Matt Herndon- Today, some young people begin planning for retirement before they go to college. With all of the financial and practical considerations to take into account, it’s easy to see why. Although you may have planned for your retirement throughout the bulk of your life, the ever-changing state of the economy and standards of living across the country can cause you to change your plan a bit as the years go by. If you intend on retiring in another state and want to have all your ducks in a row before you go, consider the following factors before heading out to enjoy work-free living:
1. Your 401(k)
If you were expecting to live solely off of your 401(k), you might want to have a backup plan. Your employer’s 401(k) is not the same thing as a pension. It will only provide stable income if you invested regularly during your employment and earned good returns on your investment. Although the 401(k) has high potential for savings, tax deferment and opportunities for employer contributions, your benefits at retirement are capped precisely at the total amount of the money you put in over the years. Before you retire, check on the amount you currently have stored in your 401(k) to determine if this is enough. If not, it’s never too late to increase your monthly contributions.
2. Health care
As we age, health care becomes more and more important in maintaining happiness and well-being. This is especially true for those who have a chronic health condition or a genetic history of medical problems. Before you move to another state, determine where you could acquire care from a variety of health professionals, including general practitioners, specialists, dentists, optometrists and so on. Talk to your insurance provider about how extensive your coverage is for the locations you are considering, so you can be sure that you’ll always have affordable access to the health care you need.
3. Recreation, culture and entertainment
It’s your retirement, so you should enjoy yourself with your new free time. Before moving to a new state, determine if the environment fits your needs when it comes to recreational activities, cultural atmosphere and entertainment venues. Essentially, every state in the country has retirement communities that you should aim for to enhance your social life while you’re out of work. These recreational scenes will help you have fun during your retirement, while putting you in a position to meet others just like you.
4. Cost of living
The cost of living for a certain environment should play a major role in whether or not this is a good option for your financial needs. For example, the cost of living in a large, dense city like New York can be almost twice as high as living in a smaller, more rural city. In addition to the cost of renting or purchasing a home, consider state taxes, insurance costs and other expenses that vary from state to state. Online tools can help you calculate the cost of renting, versus owning.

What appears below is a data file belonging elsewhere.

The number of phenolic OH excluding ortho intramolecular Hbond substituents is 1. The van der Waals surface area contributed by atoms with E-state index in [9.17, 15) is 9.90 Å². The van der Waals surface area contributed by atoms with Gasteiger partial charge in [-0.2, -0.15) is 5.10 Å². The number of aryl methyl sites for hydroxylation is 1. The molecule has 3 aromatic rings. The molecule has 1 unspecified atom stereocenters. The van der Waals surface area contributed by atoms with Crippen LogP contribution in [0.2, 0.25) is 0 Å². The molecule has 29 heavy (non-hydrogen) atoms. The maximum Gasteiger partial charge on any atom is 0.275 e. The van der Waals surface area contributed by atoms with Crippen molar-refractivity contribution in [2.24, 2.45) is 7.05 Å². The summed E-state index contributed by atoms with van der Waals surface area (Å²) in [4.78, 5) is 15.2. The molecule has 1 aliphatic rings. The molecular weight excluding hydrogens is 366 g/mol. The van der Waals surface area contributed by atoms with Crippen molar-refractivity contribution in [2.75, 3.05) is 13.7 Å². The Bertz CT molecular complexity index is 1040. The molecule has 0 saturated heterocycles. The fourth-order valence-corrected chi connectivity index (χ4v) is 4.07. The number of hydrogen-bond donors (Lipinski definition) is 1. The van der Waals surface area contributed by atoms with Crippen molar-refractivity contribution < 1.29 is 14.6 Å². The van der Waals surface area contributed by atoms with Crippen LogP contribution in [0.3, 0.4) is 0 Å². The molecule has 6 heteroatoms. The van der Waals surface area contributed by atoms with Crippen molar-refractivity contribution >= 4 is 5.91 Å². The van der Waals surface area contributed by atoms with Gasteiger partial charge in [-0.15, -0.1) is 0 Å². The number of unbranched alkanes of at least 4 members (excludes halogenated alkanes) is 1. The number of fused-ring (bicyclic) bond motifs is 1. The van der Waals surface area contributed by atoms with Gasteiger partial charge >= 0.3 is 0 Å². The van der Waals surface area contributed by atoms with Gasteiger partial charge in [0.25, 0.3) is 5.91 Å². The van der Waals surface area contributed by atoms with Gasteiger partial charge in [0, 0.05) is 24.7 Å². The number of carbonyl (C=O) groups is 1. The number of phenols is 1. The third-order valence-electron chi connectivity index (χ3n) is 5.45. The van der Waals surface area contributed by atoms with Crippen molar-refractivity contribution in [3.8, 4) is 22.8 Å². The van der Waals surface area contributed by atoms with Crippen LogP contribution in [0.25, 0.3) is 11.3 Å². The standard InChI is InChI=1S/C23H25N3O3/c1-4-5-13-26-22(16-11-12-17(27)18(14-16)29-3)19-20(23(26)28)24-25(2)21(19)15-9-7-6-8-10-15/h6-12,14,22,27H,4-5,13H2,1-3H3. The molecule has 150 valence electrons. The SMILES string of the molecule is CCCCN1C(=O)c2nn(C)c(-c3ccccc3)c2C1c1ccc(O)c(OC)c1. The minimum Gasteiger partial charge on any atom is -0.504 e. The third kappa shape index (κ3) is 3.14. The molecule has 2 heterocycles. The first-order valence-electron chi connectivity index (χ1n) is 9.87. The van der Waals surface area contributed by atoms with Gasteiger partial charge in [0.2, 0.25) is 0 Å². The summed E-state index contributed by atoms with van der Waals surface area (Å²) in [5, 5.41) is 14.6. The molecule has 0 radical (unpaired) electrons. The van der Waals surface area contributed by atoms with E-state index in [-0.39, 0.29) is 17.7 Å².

5. Tax-free gain on home sale
One tax perk of selling your residence is that you can exclude up to $500,000 in capital gains on your taxes next April, if you’re married (single retirees can exclude up to $250,000). This benefit is especially helpful for retirees who have owned the same property for a long period of time, since longer periods increase the appreciation value of the property. At a minimum, homeowners must have used the home as their primary residence for at least two of the past five years to be eligible for the exemption. This means that home “flippers” may have to look into other options.
Your retirement is supposed to be the period of your life where you’re able to relax without a care in the world, but this relaxation is only earned through years of hard work and meticulous planning. The five considerations above can help you better prepare, so you don’t come up short five or ten years down the road. Long-term planning is difficult, but it’s not impossible when you take the right steps and make decisions as economically cautious as possible.
Matt Herndon (@Just_Matt_) is a father who loves spending as much time as possible with his three kids. When he’s not rushing from sports activities to dance recitals, he’s gathering materials to build his retirement boat. He enjoys working with families to bridge the generation gap